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Margolies v. Landy & Rothbaum





Appeal from the Circuit Court of Peoria County; the Hon. Richard E. Eagleton, Judge, presiding.


This appeal arises from a judgment entered in favor of defendants Landy & Rothbaum, an accounting firm, and two of its accountants individually and against plaintiff, Israel Margolies, by the circuit court of Peoria County. The complaint as amended contained four counts. The first count alleged professional malpractice in the preparation of a projection of net earnings for 1980 prepared by Landy & Rothbaum less than two months before the year's end. The second count was for negligent misrepresentation for alleged reliance on the projection as the basis for the purchase price of Margolies' business, Key Industries, Inc. The third count was for breach of an oral contract between the accountants and Margolies, and the final count contained a demand for punitive damages which was ruled upon at the close of plaintiff's case when the trial court found that there was no evidence of willfulness or recklessness on the part of defendants. Following a bench trial, the judge found in favor of defendants as to the remaining three counts, and this appeal follows.

The facts of this case are largely undisputed. In October 1980, Israel Margolies learned that a Mr. Scher, the owner of Selective Gifts Institute, was interested in purchasing Margolies' business Key Industries, Inc. (Key). Key was in the business of manufacturing and selling advertising specialty items which were imprinted with the advertiser's name and were usually given as complimentary items by the advertiser to his customers. Key had been steadily growing since Margolies founded the company in the early 1960's. Margolies was the principal stockholder, and all evidence indicates that he made all major business decisions. During preliminary negotiations, Margolies, when asked by Scher what he would consider selling Key for, mentioned that he wanted eight times net earnings, which he estimated at around $250,000 for 1980 or $2,000,000. When Scher indicated he would consider the $2,000,000 figure proposed by Margolies, Margolies contacted Landy & Rothbaum, who had been his accountants since 1962 and asked McGrath, a partner, to give him his best estimate of what net earnings for Key would be for 1980. On November 10, 1980, Margolies phoned McGrath at Landy & Rothbaum and requested that he prepare a projection by November 12 for a meeting Margolies had set up with Scher on November 13. The projection prepared by Landy & Rothbaum estimated net earnings at $239,000. Margolies insisted that he would not consider less than $2,000,000, and Key was sold to Scher for that amount subject to a deescalation in purchase price or an option to rescind if the net earnings fell below $228,000. The net earning from the audited financial statement prepared for Key as of December 31, 1980, showed net earnings of approximately $343,000.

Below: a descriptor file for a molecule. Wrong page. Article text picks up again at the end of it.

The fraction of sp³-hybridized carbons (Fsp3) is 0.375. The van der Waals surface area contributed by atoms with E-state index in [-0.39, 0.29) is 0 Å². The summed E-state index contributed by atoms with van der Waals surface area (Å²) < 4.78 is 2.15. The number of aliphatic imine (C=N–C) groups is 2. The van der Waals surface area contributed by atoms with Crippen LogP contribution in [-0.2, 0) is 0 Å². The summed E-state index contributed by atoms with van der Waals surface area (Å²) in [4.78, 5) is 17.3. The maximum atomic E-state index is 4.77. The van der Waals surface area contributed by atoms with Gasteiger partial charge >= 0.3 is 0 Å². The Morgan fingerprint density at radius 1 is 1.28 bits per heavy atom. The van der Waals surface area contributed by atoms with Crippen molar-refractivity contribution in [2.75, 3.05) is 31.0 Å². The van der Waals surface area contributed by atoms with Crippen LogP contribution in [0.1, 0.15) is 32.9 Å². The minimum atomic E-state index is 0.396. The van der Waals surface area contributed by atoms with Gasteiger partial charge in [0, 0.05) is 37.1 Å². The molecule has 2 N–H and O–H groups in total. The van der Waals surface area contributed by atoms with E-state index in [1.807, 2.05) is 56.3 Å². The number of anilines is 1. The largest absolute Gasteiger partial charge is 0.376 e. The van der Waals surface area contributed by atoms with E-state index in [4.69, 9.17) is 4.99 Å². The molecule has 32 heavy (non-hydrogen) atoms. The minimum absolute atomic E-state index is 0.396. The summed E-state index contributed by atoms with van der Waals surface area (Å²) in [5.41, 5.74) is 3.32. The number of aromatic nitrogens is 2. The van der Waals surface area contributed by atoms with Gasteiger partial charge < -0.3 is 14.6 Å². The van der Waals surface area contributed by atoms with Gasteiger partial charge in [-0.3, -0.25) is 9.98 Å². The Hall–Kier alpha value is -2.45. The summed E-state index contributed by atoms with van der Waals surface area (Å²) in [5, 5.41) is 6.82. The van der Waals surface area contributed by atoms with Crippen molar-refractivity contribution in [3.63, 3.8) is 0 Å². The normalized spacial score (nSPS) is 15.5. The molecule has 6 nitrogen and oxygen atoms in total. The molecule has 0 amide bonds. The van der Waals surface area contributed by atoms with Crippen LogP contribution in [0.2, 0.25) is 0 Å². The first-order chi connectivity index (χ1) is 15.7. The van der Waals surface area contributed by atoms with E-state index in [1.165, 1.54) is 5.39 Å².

Plaintiff raises three issues on appeal. First, he argues that the trial court erred in denying his motion for leave to file a jury demand made immediately upon defendants' withdrawal of their demand 12 days before the trial was scheduled to commence. The second issue is whether the trial court applied an incorrect standard when it found that defendants were not guilty of professional negligence. And finally, plaintiff contends that the trial court applied the doctrine of contributory negligence rather than comparative negligence to deny plaintiff relief.

• 1 As to the first issue, section 2-1105 of the Code of Civil Procedure provides:

"(a) A plaintiff desirous of a trial by jury must file a demand therefor with the clerk at the time the action is commenced. * * * Otherwise, the party waives a jury." (Ill. Rev. Stat. 1981, ch. 110, par. 2-1105.)

In this case, plaintiff made no demand at the time he filed suit. When defendants answered, they made a jury demand in their answer. This demand was subsequently withdrawn by defendants on September 22, 12 days before the jury trial was scheduled to commence. Plaintiff immediately filed a motion for leave to file a jury demand, which the trial court denied. Plaintiff relies upon Hernandez v. Power Construction Co. (1978), 73 Ill.2d 90, 382 N.E.2d 1201, and asks us to find that the trial court abused its discretion based upon this case. However, reading Hernandez and Greene v. City of Chicago (1978), 73 Ill.2d 100, 382 N.E.2d 1205 (decided at the same time) together, the rule appears to be that good cause for the delay must be shown and that a showing of lack of prejudice to either party or to the court is insufficient to establish "good cause shown." Greene v. City of Chicago (1978), 73 Ill.2d 100, 106, 382 N.E.2d 1205, 1209.